When a former Franciscan priest named Dick Brugger came to Auburn in 1976 to assume the leadership of Auburn Youth Resources, then a fledgling, struggling organization that had launched three years earlier to counter an epidemic of youth drug use in the community, he gave its cause everything he had.
Over the years, Brugger found it a cause worthy for a man to pour every drop of his life’s energies into: helping kids, helping families, helping the community.
The engine that drove his father always, said his son, Josh Brugger, was his Catholic faith — faith that kept undimmed to the end his passion for giving voice to the voiceless and marginalized.
“I think he saw the best in humanity, and he knew his own human strengths and weaknesses,” said Brugger. “It allowed my dad to see and focus on the beauty in other people.”
Brugger died on Oct. 23, 2020, at his home on Auburn’s Lea Hill.
On June 4, AYR’s successor, the Y Social Impact Center, dedicated the former L-support building on its main campus on Auburn Way South to the man all honored as the heart of the organization.
Under Brugger’s leadership, AYR began the first outreach, emergency shelter and residential programs for homeless and abandoned youth in the area. Working with the City of Federal Way, Brugger helped establish a drop-in center near what was then called the SeaTac Mall for youth in need of shelter and protection.
The 2020 merger with the YMCA was what recently gave the Y’s movers and shakers the idea to dedicate the building to Brugger. The building houses YMCA’s behavioral health clinic and provides an opportunity for youth and young adults to access medical care through a partnership YMCA has with the University of Washington. It is also a meeting center.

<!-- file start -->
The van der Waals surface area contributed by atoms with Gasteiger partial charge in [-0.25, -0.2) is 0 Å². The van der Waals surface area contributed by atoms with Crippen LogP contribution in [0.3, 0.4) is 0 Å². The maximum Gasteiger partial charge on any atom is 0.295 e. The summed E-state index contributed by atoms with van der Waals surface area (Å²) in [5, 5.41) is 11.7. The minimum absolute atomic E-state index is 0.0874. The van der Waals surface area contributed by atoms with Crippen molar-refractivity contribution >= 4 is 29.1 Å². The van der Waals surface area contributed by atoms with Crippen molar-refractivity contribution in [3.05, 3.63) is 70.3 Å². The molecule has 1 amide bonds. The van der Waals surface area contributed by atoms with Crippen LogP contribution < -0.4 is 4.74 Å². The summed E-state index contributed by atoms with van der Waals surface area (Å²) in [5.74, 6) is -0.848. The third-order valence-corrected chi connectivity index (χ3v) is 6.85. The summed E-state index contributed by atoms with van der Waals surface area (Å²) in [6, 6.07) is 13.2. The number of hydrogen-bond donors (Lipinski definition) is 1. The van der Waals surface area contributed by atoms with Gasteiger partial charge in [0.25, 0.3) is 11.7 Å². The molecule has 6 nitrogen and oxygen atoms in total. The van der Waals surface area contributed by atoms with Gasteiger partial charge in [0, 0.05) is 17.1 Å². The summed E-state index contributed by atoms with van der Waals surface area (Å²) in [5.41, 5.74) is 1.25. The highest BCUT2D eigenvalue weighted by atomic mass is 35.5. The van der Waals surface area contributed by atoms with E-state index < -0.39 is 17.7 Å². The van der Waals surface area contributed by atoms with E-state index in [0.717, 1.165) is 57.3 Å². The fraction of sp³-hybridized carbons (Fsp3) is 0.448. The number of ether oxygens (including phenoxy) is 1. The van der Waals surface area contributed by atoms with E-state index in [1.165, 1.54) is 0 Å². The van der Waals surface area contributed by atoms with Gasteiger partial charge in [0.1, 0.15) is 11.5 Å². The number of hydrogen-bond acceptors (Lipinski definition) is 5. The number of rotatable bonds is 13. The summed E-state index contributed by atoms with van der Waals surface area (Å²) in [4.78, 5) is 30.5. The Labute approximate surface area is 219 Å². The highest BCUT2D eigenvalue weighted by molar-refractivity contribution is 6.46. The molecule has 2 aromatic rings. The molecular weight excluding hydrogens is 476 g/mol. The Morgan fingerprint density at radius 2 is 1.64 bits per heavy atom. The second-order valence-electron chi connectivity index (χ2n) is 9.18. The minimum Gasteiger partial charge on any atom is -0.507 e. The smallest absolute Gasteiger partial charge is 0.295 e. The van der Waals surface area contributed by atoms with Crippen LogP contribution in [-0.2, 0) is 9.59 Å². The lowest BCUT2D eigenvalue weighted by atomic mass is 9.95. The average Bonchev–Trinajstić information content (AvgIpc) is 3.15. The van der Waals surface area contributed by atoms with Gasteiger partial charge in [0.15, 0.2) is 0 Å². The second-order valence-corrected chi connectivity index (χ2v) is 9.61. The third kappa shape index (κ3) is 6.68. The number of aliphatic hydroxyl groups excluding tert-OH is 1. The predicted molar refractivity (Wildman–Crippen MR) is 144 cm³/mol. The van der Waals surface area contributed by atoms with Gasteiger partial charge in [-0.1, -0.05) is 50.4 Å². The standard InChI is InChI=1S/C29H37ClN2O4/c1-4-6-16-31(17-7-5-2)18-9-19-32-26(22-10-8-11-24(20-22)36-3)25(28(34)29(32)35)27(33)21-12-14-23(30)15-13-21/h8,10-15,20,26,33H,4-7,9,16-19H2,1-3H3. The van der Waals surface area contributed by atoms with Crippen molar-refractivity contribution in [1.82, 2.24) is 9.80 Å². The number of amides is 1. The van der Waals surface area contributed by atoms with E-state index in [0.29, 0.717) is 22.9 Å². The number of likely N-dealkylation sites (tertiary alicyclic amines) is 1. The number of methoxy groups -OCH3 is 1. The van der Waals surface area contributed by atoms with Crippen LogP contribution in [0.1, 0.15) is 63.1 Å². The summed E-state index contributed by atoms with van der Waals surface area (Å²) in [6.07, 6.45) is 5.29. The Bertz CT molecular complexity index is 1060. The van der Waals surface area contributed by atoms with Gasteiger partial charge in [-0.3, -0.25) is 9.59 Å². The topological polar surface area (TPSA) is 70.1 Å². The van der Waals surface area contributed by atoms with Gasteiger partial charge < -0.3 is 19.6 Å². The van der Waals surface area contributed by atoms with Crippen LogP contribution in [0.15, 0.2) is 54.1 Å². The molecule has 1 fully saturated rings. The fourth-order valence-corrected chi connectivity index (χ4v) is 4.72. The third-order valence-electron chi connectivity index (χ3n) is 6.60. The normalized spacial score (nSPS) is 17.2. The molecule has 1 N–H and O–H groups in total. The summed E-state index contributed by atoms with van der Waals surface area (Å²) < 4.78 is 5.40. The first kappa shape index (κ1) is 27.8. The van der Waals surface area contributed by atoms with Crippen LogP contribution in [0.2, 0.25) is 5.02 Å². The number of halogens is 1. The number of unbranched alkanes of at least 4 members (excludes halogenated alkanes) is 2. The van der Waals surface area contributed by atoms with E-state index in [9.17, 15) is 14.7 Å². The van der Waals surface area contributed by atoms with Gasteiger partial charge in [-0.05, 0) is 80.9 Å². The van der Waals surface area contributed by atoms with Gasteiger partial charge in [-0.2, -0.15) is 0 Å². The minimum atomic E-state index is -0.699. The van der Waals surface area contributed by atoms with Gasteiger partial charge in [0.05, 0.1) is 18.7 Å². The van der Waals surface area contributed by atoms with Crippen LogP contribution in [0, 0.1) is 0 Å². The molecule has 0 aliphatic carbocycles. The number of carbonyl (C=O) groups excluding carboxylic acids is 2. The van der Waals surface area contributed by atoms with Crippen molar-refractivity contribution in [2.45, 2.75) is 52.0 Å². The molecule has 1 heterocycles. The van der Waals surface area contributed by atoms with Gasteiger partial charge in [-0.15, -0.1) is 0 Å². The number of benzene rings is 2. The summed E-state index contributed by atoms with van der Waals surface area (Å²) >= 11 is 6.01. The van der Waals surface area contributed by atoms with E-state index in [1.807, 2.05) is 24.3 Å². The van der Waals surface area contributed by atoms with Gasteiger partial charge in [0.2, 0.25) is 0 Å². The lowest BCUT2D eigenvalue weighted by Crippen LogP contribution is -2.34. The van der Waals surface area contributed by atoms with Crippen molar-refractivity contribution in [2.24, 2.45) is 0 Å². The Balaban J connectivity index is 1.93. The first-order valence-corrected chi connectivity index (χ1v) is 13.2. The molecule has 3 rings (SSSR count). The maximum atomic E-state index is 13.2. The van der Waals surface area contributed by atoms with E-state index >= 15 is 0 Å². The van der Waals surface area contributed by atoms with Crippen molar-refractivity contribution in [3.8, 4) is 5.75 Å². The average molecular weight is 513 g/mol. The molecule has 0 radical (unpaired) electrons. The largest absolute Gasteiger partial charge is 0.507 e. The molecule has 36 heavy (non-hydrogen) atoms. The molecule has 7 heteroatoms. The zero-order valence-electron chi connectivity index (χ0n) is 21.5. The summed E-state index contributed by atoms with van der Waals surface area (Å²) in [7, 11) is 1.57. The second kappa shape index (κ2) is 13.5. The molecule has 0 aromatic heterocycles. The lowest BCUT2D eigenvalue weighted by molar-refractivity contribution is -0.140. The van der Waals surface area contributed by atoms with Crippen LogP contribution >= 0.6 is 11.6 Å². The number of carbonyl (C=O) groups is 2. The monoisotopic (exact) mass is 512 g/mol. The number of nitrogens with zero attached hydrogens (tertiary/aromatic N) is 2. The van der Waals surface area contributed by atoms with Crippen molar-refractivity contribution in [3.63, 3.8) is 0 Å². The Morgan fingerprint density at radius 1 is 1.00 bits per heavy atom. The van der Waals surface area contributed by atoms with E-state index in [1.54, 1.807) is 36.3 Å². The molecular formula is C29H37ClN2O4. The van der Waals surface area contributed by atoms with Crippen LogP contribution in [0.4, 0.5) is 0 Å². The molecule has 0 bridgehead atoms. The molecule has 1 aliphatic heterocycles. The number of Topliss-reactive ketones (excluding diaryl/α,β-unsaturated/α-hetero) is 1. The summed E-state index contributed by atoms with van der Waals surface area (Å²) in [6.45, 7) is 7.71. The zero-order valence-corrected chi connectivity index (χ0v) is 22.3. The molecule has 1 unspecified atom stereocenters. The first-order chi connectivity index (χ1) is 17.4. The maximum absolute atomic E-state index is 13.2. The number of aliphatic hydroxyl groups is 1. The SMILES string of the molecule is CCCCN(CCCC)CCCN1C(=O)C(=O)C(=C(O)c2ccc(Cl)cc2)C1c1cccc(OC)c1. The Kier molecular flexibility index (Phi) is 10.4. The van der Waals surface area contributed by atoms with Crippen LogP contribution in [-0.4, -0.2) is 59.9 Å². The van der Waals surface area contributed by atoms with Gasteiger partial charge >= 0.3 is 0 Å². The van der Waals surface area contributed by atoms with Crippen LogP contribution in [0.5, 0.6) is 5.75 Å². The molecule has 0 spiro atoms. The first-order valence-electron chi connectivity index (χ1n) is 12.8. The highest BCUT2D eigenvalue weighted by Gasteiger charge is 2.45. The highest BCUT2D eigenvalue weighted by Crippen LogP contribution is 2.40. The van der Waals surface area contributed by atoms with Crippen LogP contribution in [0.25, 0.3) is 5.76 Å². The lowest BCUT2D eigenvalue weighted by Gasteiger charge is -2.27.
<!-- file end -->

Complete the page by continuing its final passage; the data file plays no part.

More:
“A lot of it started with Dick Brugger back in the mid ‘70s,” said Michael Jackson, executive director of the Y Social Impact Center.
“It’s a really great day for youth, parents and families and the entire Auburn community,” said Loria Yeadon, chief executive officer of the Seattle YMCA.
“This building behind us is more than walls, it’s more than windows and doors. This building represents hope: hope for youth, hope for the community, and also hope that when we come together in service of others, especially those that need us most, nothing is impossible,” said Yeadon.
The June 4 ceremony, said his daughter, Jessie Brugger, was effectively the memorial service the family could not give her dad because of the restrictions of COVID-19. The irony was that the funeral for this most human of men had to be held virtually via Zoom. More than 110 people, friends, former employees, associates and family showed up to honor him last Saturday.
“He’d be so honored to have this building named after him,” said Jessie. “He loved this community, he loved what he did. He told me when I was a little kid, ‘no matter what you do, love what you do.’ And he did.”